The Knee Joint From Hadar

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May 08, 2009

The discovery in November 1974 of a nearly complete, three million year old skeleton, nicknamed “Lucy”, overshadowed a quite remarkable find twelve months before.  In 1973, Donald Johanson found two fragments of fossilized bone, the proximal or near end of a tibia and the distal or far end of a femur, otherwise known as a shinbone and thighbone, which together form the knee.  The distal end of the femur in a biped has a distinctive shape, differing from the shape of a chimp or gorilla femur, for example.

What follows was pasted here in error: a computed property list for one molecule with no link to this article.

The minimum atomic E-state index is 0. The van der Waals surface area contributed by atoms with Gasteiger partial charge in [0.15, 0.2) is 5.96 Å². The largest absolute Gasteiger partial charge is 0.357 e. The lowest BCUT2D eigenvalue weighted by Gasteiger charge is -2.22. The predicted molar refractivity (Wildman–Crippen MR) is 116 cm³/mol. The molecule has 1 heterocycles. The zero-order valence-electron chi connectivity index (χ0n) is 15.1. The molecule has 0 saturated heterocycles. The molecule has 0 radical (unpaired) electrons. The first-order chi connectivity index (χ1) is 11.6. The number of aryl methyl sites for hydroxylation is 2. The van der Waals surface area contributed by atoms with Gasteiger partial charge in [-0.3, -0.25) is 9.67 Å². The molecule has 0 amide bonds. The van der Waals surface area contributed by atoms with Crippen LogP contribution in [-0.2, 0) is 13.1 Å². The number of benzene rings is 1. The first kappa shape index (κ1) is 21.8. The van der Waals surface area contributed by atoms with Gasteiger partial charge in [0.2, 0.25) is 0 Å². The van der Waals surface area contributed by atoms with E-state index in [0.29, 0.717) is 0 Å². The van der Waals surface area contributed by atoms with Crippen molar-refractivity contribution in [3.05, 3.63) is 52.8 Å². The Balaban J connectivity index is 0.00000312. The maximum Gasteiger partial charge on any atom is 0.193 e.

When this find – “the knee joint” - was dated at three million years, Johanson knew he had found the oldest (at that time) evidence of bipedality.  “Lucy” confirmed this a year later.  Being a more spectacular find, Lucy caused us to lose sight of how groundbreaking was the discovery of the knee joint.